Malaria parasites are able to disguise themselves to avoid the host's immune system, a new study has shown.
Malaria is caused by a parasite, which is injected into the bloodstream from the salivary glands of infected mosquitoes. There are a number of different species of parasite, but the deadliest is the Plasmodium falciparum parasite, which accounts for 90 per cent of deaths from malaria.
AdvertisementThe malaria parasite infects healthy red blood cells, where it reproduces. The P. falciparum parasite generates a family of molecules, known as PfEMP1, that are inserted into the surface of the infected red blood cells.
The cells become sticky and adhere to the walls of blood vessels in tissues such as the brain. This prevents the cells being flushed through the spleen, where the parasites would be destroyed by the body's immune system, but also restricts blood supply to vital organs.
Each parasite has 'recipes' for around sixty different types of PfEMP1 molecule written into its genes.
However, the exact recipes differ from parasite to parasite, so every new infection may carry a set of molecules that the immune system has not previously encountered.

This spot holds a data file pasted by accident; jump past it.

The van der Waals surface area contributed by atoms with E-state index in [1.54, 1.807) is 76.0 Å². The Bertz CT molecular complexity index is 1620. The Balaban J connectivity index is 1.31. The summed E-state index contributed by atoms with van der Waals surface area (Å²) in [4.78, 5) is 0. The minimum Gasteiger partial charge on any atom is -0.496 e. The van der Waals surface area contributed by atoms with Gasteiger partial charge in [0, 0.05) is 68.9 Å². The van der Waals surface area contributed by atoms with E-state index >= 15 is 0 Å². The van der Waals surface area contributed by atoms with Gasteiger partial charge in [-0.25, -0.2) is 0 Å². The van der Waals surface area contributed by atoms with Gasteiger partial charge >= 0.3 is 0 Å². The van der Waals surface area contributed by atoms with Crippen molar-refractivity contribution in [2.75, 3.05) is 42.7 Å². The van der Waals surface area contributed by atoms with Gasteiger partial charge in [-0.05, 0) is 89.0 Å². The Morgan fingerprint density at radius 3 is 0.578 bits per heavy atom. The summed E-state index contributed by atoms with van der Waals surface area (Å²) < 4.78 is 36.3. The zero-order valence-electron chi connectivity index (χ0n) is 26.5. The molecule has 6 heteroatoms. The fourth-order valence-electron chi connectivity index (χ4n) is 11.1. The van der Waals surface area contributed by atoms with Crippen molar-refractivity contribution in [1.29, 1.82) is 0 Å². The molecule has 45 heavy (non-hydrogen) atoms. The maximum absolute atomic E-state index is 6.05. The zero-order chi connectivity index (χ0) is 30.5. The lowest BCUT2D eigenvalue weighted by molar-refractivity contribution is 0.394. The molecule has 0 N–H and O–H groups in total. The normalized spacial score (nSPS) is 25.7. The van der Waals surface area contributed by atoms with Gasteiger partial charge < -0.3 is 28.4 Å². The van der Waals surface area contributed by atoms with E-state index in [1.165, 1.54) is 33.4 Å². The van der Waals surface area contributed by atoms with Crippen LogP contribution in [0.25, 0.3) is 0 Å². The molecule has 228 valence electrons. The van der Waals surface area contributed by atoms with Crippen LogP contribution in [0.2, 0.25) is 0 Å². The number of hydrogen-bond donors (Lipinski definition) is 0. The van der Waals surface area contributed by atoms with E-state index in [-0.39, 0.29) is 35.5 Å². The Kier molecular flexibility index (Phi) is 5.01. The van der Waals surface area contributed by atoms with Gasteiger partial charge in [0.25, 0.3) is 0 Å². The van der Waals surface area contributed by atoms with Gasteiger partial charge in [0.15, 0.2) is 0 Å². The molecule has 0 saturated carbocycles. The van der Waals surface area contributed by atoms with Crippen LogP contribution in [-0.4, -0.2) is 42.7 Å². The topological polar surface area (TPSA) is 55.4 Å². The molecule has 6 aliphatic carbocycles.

This has meant that in the past, researchers have ruled out the molecules as vaccine candidates.
However there appear to be at least two main classes of PfEMP1 types within every parasite, suggesting different broad tactical approaches to infecting the host. The most efficient tactic or combination of tactics to use may depend on the host's immunity.
Dr George Warimwe and colleagues from the Kenya Medical Research Institute (KEMRI)-Wellcome Trust Programme and the Wellcome Trust Sanger Institute, have shown that the parasites adapt their molecules depending on which antibodies it encounters in the host's immune response.
They have also found evidence to suggest that there may be a limit to the number of molecular types that are actually associated with severe disease.
The researchers studied malaria parasites in blood samples from 217 Kenyan children with malaria.
They found that a group of genes coding for a particular class of PfEMP1 molecule called Cys-2 tended to be switched on when the children had a low immunity to the parasite; as immunity develops, the parasite switches on a different set of genes, effectively disguising it so that immune system cannot clear the infection
Dr Peter Bull from the KEMRI-Wellcome Trust Programme and the University of Oxford, who led the research, said that the findings could suggest a new approach to tackling malaria, in terms of both vaccine development and drug interventions.
The study has been published in the journal Proceedings of the National Academy of Sciences.